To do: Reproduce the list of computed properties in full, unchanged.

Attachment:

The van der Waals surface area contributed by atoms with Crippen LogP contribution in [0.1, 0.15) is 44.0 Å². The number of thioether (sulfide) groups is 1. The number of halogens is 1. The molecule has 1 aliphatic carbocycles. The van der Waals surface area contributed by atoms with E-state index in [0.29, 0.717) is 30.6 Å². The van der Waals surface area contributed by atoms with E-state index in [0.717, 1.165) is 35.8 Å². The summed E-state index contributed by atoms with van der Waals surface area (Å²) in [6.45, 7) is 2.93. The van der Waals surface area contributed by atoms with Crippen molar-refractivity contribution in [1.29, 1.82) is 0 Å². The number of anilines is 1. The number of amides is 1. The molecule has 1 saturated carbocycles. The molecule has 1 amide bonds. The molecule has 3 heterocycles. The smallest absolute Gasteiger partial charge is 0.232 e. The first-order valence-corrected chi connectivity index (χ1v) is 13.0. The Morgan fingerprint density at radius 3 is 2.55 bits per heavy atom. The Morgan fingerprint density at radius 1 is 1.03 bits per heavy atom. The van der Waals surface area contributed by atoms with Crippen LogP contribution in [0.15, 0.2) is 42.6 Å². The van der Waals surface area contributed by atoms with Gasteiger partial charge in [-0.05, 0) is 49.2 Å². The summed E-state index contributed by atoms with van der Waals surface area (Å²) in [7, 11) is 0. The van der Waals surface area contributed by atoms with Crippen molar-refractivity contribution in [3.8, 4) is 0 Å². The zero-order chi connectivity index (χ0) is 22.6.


The van der Waals surface area contributed by atoms with Crippen LogP contribution in [0.1, 0.15) is 44.0 Å². The number of thioether (sulfide) groups is 1. The number of halogens is 1. The molecule has 1 aliphatic carbocycles. The van der Waals surface area contributed by atoms with E-state index in [0.29, 0.717) is 30.6 Å². The van der Waals surface area contributed by atoms with E-state index in [0.717, 1.165) is 35.8 Å². The summed E-state index contributed by atoms with van der Waals surface area (Å²) in [6.45, 7) is 2.93. The van der Waals surface area contributed by atoms with Crippen molar-refractivity contribution in [1.29, 1.82) is 0 Å². The number of anilines is 1. The number of amides is 1. The molecule has 1 saturated carbocycles. The molecule has 1 amide bonds. The molecule has 3 heterocycles. The smallest absolute Gasteiger partial charge is 0.232 e. The first-order valence-corrected chi connectivity index (χ1v) is 13.0. The Morgan fingerprint density at radius 3 is 2.55 bits per heavy atom. The Morgan fingerprint density at radius 1 is 1.03 bits per heavy atom. The van der Waals surface area contributed by atoms with Crippen LogP contribution in [0.15, 0.2) is 42.6 Å². The van der Waals surface area contributed by atoms with Gasteiger partial charge in [-0.05, 0) is 49.2 Å². The summed E-state index contributed by atoms with van der Waals surface area (Å²) in [7, 11) is 0. The van der Waals surface area contributed by atoms with Crippen molar-refractivity contribution in [3.8, 4) is 0 Å². The zero-order chi connectivity index (χ0) is 22.6.